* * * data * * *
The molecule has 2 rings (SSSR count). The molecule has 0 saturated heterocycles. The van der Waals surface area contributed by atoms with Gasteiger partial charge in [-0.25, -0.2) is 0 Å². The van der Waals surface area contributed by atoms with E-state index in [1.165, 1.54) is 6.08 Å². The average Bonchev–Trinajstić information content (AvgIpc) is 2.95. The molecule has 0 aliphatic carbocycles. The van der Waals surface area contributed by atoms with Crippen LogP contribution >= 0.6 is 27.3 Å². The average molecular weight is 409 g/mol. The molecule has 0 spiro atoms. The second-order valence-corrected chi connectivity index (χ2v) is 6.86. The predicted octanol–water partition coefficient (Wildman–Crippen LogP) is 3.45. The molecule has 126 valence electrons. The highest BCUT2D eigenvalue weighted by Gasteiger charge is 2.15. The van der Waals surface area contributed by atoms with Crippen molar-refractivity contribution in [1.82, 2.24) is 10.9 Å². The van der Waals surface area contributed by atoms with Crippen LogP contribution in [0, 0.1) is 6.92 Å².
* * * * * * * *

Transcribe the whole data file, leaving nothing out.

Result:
The molecule has 2 rings (SSSR count). The molecule has 0 saturated heterocycles. The van der Waals surface area contributed by atoms with Gasteiger partial charge in [-0.25, -0.2) is 0 Å². The van der Waals surface area contributed by atoms with E-state index in [1.165, 1.54) is 6.08 Å². The average Bonchev–Trinajstić information content (AvgIpc) is 2.95. The molecule has 0 aliphatic carbocycles. The van der Waals surface area contributed by atoms with Crippen LogP contribution >= 0.6 is 27.3 Å². The average molecular weight is 409 g/mol. The molecule has 0 spiro atoms. The second-order valence-corrected chi connectivity index (χ2v) is 6.86. The predicted octanol–water partition coefficient (Wildman–Crippen LogP) is 3.45. The molecule has 126 valence electrons. The highest BCUT2D eigenvalue weighted by Gasteiger charge is 2.15. The van der Waals surface area contributed by atoms with Crippen molar-refractivity contribution in [1.82, 2.24) is 10.9 Å². The van der Waals surface area contributed by atoms with Crippen LogP contribution in [0, 0.1) is 6.92 Å².